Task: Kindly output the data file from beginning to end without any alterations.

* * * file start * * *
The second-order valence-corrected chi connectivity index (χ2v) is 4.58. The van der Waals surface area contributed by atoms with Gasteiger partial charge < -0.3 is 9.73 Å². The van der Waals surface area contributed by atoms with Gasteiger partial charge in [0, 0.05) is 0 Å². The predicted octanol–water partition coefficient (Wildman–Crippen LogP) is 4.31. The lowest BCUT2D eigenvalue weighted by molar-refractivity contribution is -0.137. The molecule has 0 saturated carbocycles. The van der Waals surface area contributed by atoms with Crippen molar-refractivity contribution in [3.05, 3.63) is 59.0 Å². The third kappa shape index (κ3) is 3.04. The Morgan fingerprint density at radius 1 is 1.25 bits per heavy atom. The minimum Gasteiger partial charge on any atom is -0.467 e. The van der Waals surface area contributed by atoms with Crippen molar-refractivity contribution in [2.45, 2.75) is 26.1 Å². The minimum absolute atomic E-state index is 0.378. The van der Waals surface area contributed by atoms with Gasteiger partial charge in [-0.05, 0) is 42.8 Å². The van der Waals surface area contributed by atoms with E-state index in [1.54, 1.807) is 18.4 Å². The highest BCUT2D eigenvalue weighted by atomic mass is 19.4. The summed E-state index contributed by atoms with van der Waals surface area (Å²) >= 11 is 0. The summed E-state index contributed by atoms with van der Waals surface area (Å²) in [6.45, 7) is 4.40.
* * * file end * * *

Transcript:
The second-order valence-corrected chi connectivity index (χ2v) is 4.58. The van der Waals surface area contributed by atoms with Gasteiger partial charge < -0.3 is 9.73 Å². The van der Waals surface area contributed by atoms with Gasteiger partial charge in [0, 0.05) is 0 Å². The predicted octanol–water partition coefficient (Wildman–Crippen LogP) is 4.31. The lowest BCUT2D eigenvalue weighted by molar-refractivity contribution is -0.137. The molecule has 0 saturated carbocycles. The van der Waals surface area contributed by atoms with Crippen molar-refractivity contribution in [3.05, 3.63) is 59.0 Å². The third kappa shape index (κ3) is 3.04. The Morgan fingerprint density at radius 1 is 1.25 bits per heavy atom. The minimum Gasteiger partial charge on any atom is -0.467 e. The van der Waals surface area contributed by atoms with Crippen molar-refractivity contribution in [2.45, 2.75) is 26.1 Å². The minimum absolute atomic E-state index is 0.378. The van der Waals surface area contributed by atoms with Gasteiger partial charge in [-0.05, 0) is 42.8 Å². The van der Waals surface area contributed by atoms with E-state index in [1.54, 1.807) is 18.4 Å². The highest BCUT2D eigenvalue weighted by atomic mass is 19.4. The summed E-state index contributed by atoms with van der Waals surface area (Å²) >= 11 is 0. The summed E-state index contributed by atoms with van der Waals surface area (Å²) in [6.45, 7) is 4.40.